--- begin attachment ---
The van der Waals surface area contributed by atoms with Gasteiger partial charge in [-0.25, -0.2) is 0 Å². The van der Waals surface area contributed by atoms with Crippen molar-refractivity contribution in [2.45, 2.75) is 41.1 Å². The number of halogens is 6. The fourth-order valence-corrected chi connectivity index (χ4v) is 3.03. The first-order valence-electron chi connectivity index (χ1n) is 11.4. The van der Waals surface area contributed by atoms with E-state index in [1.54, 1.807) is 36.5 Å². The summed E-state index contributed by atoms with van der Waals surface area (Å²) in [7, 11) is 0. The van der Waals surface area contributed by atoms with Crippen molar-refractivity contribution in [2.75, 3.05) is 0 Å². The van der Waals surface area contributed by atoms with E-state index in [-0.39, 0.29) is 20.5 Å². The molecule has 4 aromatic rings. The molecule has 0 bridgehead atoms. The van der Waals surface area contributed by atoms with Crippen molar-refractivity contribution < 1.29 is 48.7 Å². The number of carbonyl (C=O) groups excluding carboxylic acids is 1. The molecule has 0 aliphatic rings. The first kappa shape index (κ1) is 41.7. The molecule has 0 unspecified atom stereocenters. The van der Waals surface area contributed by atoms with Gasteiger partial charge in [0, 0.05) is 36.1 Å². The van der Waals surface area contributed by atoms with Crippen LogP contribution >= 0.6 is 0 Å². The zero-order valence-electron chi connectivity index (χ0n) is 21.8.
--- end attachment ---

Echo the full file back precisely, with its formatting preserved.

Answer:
The van der Waals surface area contributed by atoms with Gasteiger partial charge in [-0.25, -0.2) is 0 Å². The van der Waals surface area contributed by atoms with Crippen molar-refractivity contribution in [2.45, 2.75) is 41.1 Å². The number of halogens is 6. The fourth-order valence-corrected chi connectivity index (χ4v) is 3.03. The first-order valence-electron chi connectivity index (χ1n) is 11.4. The van der Waals surface area contributed by atoms with E-state index in [1.54, 1.807) is 36.5 Å². The summed E-state index contributed by atoms with van der Waals surface area (Å²) in [7, 11) is 0. The van der Waals surface area contributed by atoms with Crippen molar-refractivity contribution in [2.75, 3.05) is 0 Å². The van der Waals surface area contributed by atoms with E-state index in [-0.39, 0.29) is 20.5 Å². The molecule has 4 aromatic rings. The molecule has 0 bridgehead atoms. The van der Waals surface area contributed by atoms with Crippen molar-refractivity contribution < 1.29 is 48.7 Å². The number of carbonyl (C=O) groups excluding carboxylic acids is 1. The molecule has 0 aliphatic rings. The first kappa shape index (κ1) is 41.7. The molecule has 0 unspecified atom stereocenters. The van der Waals surface area contributed by atoms with Gasteiger partial charge in [0, 0.05) is 36.1 Å². The van der Waals surface area contributed by atoms with Crippen LogP contribution >= 0.6 is 0 Å². The zero-order valence-electron chi connectivity index (χ0n) is 21.8.